Common gooseberry sawfly

Nematus ribesii

Common gooseberry sawfly, Gooseberry sawfly

A close up of a Nematus ribesii common gooseberry sawfly on the underside of a leaf
Nematusribesiioviposition2 by Notafly (CC BY-SA 3.0)
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Sawflies fall within the biological group holding bees, wasps and ants. Many sawfly species will only use one or a few kinds of plants to lay eggs and feed young. The eggs hatch into tiny insects that look like caterpillars! These have large appetites, stripping a plant of its foliage in a few weeks. They can be annoying pests when larvae, but other garden predators will eat them, such as birds and wasps!
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Traits

Caterpillar-like larvae can quickly defoliate plants!
Mature adults are pollinators.

Appearance

Adults: Adults possess a yellow abdomen and thorax with a blackhead. Black markings can be evident on the thorax. They are nearly an inch in size. Larvae: Larvae start as tiny green worms, but after some growth looks like caterpillars. They're pale green with a slight shine, covered in black dots. If disturbed during feeding, they will cling to the leaf with their mouthparts forming an 'S' shape. Eggs: These are laid late April underneath leaves, specifically along the veins. They are tiny and transparent.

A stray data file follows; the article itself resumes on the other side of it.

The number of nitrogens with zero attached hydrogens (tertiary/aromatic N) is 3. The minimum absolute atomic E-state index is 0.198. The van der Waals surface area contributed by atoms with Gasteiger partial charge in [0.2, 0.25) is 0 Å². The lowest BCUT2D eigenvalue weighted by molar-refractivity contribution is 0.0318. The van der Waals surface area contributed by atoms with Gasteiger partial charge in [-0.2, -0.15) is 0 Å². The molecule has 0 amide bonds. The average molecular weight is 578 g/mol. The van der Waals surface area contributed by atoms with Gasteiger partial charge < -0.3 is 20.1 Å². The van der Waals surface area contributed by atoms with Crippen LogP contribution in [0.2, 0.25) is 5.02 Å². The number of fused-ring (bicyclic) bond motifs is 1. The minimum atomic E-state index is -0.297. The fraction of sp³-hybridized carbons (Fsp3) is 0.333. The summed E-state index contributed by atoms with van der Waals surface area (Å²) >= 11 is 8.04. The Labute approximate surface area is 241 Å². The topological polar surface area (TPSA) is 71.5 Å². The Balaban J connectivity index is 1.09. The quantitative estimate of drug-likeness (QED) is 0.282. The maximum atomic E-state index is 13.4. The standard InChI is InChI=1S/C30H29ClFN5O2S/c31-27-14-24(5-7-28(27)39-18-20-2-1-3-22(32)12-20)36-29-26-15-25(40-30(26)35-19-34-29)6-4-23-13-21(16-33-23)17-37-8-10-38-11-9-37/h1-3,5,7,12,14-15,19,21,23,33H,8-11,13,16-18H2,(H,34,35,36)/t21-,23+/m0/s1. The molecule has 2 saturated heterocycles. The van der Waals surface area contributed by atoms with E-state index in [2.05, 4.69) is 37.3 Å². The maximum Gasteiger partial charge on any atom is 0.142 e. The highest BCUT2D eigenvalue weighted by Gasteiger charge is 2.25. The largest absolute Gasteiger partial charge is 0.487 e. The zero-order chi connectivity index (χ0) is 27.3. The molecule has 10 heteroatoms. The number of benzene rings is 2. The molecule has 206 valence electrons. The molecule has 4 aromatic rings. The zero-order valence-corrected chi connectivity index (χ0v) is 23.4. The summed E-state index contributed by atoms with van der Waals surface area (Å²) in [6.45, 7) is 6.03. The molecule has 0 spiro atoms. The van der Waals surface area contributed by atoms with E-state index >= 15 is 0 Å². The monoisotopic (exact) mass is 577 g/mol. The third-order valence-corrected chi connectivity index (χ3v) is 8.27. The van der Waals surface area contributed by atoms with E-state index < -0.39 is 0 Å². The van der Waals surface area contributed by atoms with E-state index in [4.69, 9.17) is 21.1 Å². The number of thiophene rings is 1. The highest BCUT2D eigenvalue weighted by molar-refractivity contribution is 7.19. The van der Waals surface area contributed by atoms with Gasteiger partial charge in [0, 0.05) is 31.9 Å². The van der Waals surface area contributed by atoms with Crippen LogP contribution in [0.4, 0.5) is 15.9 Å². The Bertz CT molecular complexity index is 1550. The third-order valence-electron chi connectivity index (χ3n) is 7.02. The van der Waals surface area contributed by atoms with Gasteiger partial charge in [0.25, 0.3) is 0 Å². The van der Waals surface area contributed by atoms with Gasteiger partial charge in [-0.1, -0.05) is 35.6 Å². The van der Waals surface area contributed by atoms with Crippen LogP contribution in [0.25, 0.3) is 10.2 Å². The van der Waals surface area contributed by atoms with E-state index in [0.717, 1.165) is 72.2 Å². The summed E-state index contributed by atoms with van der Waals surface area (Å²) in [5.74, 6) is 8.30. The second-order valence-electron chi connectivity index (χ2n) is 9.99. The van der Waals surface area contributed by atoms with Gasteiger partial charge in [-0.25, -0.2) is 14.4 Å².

Symptoms

Leaves may acquire numerous holes. Larvae/ caterpillars may be evident on leaves. Plants can lose some vigour.

Activity

Diurnal

Personality

Order

Hymenoptera

Family

Tenthredinidae

Metamorphosis

Complete

Distribution

Europe

Biological treatment

By regularly checking plants, any caterpillars can be picked off and fed to the birds. Pathogenic nematode solutions can be watered onto plants, which are readily available online or in garden centres. Parasitic or social wasps, birds and bats will eat the larvae. Attract natural garden predators into the garden by providing spots of cover. Wild patches and strips of native wildflower/ grass can provide cover for predatory insects. Climbing plants such as ivy is excellent habitat for small songbirds.

Chemical treatment

If infestations are substantial, there are chemical alternatives. Plants intended for consumption should not be sprayed unless stated on the bottle label. Organic pesticides might be an option you wish to try something less persistent. Always research pesticides before you release them into the environment. Assess the damage before application. Plants will recover in the following years with or without treatments! Never apply to flowering plants. Insecticides typically have a non-selective mode of action, meaning anything the chemical comes in contact with, will be affected.

Attracts

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